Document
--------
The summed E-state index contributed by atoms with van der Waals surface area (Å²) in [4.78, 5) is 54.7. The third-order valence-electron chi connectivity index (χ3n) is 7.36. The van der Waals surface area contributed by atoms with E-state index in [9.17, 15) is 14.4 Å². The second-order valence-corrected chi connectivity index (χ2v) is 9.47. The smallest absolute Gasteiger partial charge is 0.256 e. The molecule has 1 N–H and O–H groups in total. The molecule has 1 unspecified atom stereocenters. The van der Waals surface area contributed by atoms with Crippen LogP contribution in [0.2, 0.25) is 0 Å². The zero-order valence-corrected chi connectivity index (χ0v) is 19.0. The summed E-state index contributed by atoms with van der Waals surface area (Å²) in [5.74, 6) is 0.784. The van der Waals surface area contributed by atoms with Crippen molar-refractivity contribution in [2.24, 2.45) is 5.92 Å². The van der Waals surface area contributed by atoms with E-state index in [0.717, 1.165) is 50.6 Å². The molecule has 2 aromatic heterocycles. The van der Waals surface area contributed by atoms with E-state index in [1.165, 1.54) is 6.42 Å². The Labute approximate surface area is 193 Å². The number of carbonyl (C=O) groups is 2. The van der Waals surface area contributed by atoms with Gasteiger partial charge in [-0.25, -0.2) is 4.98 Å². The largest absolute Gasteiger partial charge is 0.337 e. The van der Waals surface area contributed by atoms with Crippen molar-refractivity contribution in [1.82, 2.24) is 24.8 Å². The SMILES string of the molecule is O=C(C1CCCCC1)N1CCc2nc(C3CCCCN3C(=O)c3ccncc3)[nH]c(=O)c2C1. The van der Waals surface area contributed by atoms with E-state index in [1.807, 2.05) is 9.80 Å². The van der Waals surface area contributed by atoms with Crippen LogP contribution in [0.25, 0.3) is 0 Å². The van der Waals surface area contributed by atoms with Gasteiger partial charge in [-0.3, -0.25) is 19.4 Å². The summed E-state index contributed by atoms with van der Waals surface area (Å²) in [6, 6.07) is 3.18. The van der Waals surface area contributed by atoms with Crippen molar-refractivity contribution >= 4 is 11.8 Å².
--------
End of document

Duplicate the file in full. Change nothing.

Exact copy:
The summed E-state index contributed by atoms with van der Waals surface area (Å²) in [4.78, 5) is 54.7. The third-order valence-electron chi connectivity index (χ3n) is 7.36. The van der Waals surface area contributed by atoms with E-state index in [9.17, 15) is 14.4 Å². The second-order valence-corrected chi connectivity index (χ2v) is 9.47. The smallest absolute Gasteiger partial charge is 0.256 e. The molecule has 1 N–H and O–H groups in total. The molecule has 1 unspecified atom stereocenters. The van der Waals surface area contributed by atoms with Crippen LogP contribution in [0.2, 0.25) is 0 Å². The zero-order valence-corrected chi connectivity index (χ0v) is 19.0. The summed E-state index contributed by atoms with van der Waals surface area (Å²) in [5.74, 6) is 0.784. The van der Waals surface area contributed by atoms with Crippen molar-refractivity contribution in [2.24, 2.45) is 5.92 Å². The van der Waals surface area contributed by atoms with E-state index in [0.717, 1.165) is 50.6 Å². The molecule has 2 aromatic heterocycles. The van der Waals surface area contributed by atoms with E-state index in [1.165, 1.54) is 6.42 Å². The Labute approximate surface area is 193 Å². The number of carbonyl (C=O) groups is 2. The van der Waals surface area contributed by atoms with Gasteiger partial charge in [-0.25, -0.2) is 4.98 Å². The largest absolute Gasteiger partial charge is 0.337 e. The van der Waals surface area contributed by atoms with Crippen molar-refractivity contribution in [1.82, 2.24) is 24.8 Å². The SMILES string of the molecule is O=C(C1CCCCC1)N1CCc2nc(C3CCCCN3C(=O)c3ccncc3)[nH]c(=O)c2C1. The van der Waals surface area contributed by atoms with E-state index in [1.807, 2.05) is 9.80 Å². The van der Waals surface area contributed by atoms with Crippen LogP contribution in [0.25, 0.3) is 0 Å². The van der Waals surface area contributed by atoms with Gasteiger partial charge in [-0.3, -0.25) is 19.4 Å². The summed E-state index contributed by atoms with van der Waals surface area (Å²) in [6, 6.07) is 3.18. The van der Waals surface area contributed by atoms with Crippen molar-refractivity contribution >= 4 is 11.8 Å².